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Title: Contact-displacement PD deposition for electroless copper application
Authors: Lau, Ping Ping
Keywords: DRNTU::Engineering::Materials::Microelectronics and semiconductor materials
Issue Date: 2009
Source: Lau, P. P. (2009). Contact-displacement PD deposition for electroless copper application. Doctoral thesis, Nanyang Technological University, Singapore.
Abstract: Electroless (EL) Cu, a potential seed layer material for Cu interconnects used in nanoelectronics, is intimately dependent on the surface activation of catalytic Pd particles. A comprehensive understanding on the deposition mechanism of Pd particles is thus critically important. In this thesis, the contact-displacement method of depositing Pd onto TiN surface is investigated in depth using statistical methods to track the time evolution of distributions of particle size, range, and density. The three classical phenomena of nucleation, growth, and ripening occur concurrently in this open system, leading to interesting evolution of particle statistics not predicted by any of the classical theories. In particular, there exists a secondary nucleation stage before the onset of ripening, where particle density reaches a maximum. Using this window allows us to achieve EL Cu deposits with very low surface roughness which allows conformal high aspect ratio via fills with satisfactory results. The existence of a nucleation barrier on the trigger point of secondary nucleation is shown to be linked to the formation of a hydrophilic surface associated with the removal of a native Ti oxide. Based on this new insight on surface chemistry, a new “double activation” method is demonstrated in this thesis wherein an etch step containing a hydrophilicity promoter is used. This new activation procedure increases the nucleation rate significantly, and yields more and smaller Pd particles. The larger EL Cu grain size that results yields films that are lower in resistivity by up to 50%. We believe this method is generally applicable to all electroless deposits which are kinetically limited by surface barriers.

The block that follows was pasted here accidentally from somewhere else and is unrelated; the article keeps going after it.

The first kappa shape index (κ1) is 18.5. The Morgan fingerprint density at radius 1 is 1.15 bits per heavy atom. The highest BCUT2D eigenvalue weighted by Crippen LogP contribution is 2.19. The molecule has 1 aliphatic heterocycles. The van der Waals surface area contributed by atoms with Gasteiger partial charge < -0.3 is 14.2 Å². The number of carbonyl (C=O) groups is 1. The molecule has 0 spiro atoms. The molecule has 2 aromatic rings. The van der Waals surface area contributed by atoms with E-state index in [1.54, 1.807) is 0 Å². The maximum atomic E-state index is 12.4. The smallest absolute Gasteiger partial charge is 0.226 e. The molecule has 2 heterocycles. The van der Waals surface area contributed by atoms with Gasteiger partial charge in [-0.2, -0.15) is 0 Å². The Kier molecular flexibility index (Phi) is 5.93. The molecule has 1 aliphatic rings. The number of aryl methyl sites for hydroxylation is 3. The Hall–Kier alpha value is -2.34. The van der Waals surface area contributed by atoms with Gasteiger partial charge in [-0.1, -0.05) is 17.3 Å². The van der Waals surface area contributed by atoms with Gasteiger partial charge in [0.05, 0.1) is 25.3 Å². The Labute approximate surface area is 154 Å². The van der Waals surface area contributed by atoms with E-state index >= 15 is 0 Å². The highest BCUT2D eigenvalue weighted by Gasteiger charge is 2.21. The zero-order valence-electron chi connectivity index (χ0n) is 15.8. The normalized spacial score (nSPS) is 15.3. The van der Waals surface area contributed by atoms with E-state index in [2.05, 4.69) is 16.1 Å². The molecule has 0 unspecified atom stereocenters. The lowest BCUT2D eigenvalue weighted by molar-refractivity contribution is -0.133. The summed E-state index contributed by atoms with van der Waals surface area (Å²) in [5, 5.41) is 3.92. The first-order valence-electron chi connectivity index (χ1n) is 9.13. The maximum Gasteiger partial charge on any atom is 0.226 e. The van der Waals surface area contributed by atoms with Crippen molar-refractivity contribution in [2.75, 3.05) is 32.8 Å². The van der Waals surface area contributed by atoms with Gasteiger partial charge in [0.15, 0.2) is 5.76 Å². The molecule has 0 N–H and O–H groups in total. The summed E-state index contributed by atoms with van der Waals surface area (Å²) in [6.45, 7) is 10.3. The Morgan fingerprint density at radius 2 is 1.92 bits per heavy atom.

DOI: 10.32657/10356/20632
Fulltext Permission: open
Fulltext Availability: With Fulltext
Appears in Collections:MSE Theses

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